Both in the lead up to the conference and during the event itself, the Miss Universe Coin was explicitly positioned as an official component of the upcoming global pageant — a fact that the Miss Universe Organization is now publicly refuting.

In their statement, JKN announced that they will be “pursuing all legal options with regards to this infringement” and are “doing everything we can to shut this down publicly, so that our community is not victims of this fraud.”

Current Miss Universe Philippines Michelle Dee, who will be representing the country at the global pageant in El Salvador on November 18, was present during both the September 7 press event and PBW conference. However, her participation in both was primarily in support of her NFTs for Autism advocacy, through her organization, the Global Spectrum Initiative.

Shortly after JKN’s official post, leading NFT artist, crypto author, and entrepreneur Luis Buenaventura shared his views on the matter. “I’m gonna give them the benefit of the doubt here and assume that ‘Miss Universe’ is too high-profile a brand to be screwing around with,” he tweeted.

“Like, if it was a scam then they would’ve started selling tokens on the spot at [PBW] because they’d never have gotten away with it for more than a day or two,” he continued. “So it’s more likely some kind of terrible miscommunication between the PH and global groups. At the end of the day, I don’t think the world needs a Miss U crypto anyway … and certainly not one who tries to benchmark itself against a volatile memecoin like $SHIB.”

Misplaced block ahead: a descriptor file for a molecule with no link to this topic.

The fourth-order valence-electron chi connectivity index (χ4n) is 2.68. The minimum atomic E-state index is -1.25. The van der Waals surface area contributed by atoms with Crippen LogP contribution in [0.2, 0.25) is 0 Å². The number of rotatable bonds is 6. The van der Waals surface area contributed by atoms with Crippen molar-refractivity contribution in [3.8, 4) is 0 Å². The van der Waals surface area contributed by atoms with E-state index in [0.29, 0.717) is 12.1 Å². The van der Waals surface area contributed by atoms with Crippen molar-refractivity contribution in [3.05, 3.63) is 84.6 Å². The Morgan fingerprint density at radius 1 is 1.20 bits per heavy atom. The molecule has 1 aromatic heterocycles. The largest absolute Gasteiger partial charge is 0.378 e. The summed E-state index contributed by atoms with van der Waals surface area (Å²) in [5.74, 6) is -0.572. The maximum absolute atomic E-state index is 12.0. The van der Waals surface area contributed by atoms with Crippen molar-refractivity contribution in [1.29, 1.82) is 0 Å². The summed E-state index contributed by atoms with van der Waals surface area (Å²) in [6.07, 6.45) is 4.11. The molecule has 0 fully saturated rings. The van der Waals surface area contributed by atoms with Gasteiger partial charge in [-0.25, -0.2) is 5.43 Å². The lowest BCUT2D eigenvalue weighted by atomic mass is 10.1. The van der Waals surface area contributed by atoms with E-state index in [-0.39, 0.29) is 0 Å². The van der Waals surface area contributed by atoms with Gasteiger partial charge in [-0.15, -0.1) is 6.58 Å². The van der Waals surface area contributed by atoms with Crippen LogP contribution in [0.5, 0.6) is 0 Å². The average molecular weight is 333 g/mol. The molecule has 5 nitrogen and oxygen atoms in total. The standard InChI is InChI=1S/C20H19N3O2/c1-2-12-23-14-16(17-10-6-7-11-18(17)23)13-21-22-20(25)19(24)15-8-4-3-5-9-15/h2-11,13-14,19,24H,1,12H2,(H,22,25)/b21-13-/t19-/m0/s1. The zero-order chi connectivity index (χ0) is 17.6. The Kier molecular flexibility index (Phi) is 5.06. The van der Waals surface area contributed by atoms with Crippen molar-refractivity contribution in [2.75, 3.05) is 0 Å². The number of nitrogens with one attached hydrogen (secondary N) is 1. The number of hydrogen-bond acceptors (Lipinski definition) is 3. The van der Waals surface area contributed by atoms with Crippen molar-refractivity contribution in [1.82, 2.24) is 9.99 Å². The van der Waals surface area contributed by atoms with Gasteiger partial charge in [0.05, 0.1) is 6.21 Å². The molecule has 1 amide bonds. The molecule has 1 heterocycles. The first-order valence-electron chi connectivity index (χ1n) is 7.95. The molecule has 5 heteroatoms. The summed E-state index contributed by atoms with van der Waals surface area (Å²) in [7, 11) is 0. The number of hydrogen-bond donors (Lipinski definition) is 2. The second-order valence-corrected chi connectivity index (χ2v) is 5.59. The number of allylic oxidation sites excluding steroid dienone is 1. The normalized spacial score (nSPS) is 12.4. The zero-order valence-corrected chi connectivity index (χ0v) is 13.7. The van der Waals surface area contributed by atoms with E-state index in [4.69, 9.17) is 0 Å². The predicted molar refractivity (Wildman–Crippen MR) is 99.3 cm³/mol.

The organizers of PBW responded yesterday through the conference’s official channels, confirming that they are now in contact with relevant parties and assuring the community that they will be sharing updates on the matter soon.

“Our primary goal is to provide an inclusive platform for the blockchain and cryptocurrency communities to exchange ideas and foster the growth of Web3,” the official statement read. “Thank you for your continued support in making the Web3 ecosystem safe and secure for all.”

PBW saw a number of collaborations launched and formalized between blockchain players and institutional partners to further Web3 adoption in the country. The Blockchain for Government 101 forum, held during the conference, brought in over 200 government officials and employees to educate them on the use cases, opportunities, and risks of blockchain technologies. Similarly, the Philippine Block Awards, bestowed during the second day of the conference, saw three government officials recognized for furthering the usage of blockchain. This all comes as the Philippine government continues to crack down on scams and push for deeper regulation in the Web3 community.

With this emphasis on institutional partnerships as a way to ensure transparency and credibility in the space, it is yet unclear how this latest development around the “Miss Universe Gold Coin” may affect future initiatives coming out of PBW.